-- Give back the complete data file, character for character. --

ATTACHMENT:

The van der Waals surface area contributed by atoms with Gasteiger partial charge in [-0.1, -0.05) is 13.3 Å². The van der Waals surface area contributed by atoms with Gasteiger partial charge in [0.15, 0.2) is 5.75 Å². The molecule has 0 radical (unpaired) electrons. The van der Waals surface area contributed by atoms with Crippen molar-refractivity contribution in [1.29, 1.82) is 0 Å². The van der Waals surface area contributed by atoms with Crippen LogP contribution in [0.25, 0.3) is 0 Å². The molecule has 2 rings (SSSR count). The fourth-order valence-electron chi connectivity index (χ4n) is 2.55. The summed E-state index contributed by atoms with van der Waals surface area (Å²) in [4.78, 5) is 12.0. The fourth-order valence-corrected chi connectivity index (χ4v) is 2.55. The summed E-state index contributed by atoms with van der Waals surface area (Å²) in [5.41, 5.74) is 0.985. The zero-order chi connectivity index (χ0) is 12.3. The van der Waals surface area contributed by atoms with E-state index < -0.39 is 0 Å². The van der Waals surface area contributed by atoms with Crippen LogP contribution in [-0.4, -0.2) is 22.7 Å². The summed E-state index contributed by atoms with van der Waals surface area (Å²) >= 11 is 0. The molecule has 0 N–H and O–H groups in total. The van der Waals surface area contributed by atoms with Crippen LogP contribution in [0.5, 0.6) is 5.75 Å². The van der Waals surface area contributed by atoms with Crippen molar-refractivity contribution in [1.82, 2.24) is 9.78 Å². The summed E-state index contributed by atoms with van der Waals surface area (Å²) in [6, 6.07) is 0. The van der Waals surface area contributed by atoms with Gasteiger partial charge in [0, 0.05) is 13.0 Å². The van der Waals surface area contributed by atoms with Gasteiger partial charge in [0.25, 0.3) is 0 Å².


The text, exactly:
The van der Waals surface area contributed by atoms with Gasteiger partial charge in [-0.1, -0.05) is 13.3 Å². The van der Waals surface area contributed by atoms with Gasteiger partial charge in [0.15, 0.2) is 5.75 Å². The molecule has 0 radical (unpaired) electrons. The van der Waals surface area contributed by atoms with Crippen molar-refractivity contribution in [1.29, 1.82) is 0 Å². The van der Waals surface area contributed by atoms with Crippen LogP contribution in [0.25, 0.3) is 0 Å². The molecule has 2 rings (SSSR count). The fourth-order valence-electron chi connectivity index (χ4n) is 2.55. The summed E-state index contributed by atoms with van der Waals surface area (Å²) in [4.78, 5) is 12.0. The fourth-order valence-corrected chi connectivity index (χ4v) is 2.55. The summed E-state index contributed by atoms with van der Waals surface area (Å²) in [5.41, 5.74) is 0.985. The zero-order chi connectivity index (χ0) is 12.3. The van der Waals surface area contributed by atoms with E-state index < -0.39 is 0 Å². The van der Waals surface area contributed by atoms with Crippen LogP contribution in [-0.4, -0.2) is 22.7 Å². The summed E-state index contributed by atoms with van der Waals surface area (Å²) >= 11 is 0. The molecule has 0 N–H and O–H groups in total. The van der Waals surface area contributed by atoms with Crippen LogP contribution in [0.5, 0.6) is 5.75 Å². The van der Waals surface area contributed by atoms with Crippen molar-refractivity contribution in [1.82, 2.24) is 9.78 Å². The summed E-state index contributed by atoms with van der Waals surface area (Å²) in [6, 6.07) is 0. The van der Waals surface area contributed by atoms with Gasteiger partial charge in [0, 0.05) is 13.0 Å². The van der Waals surface area contributed by atoms with Gasteiger partial charge in [0.25, 0.3) is 0 Å².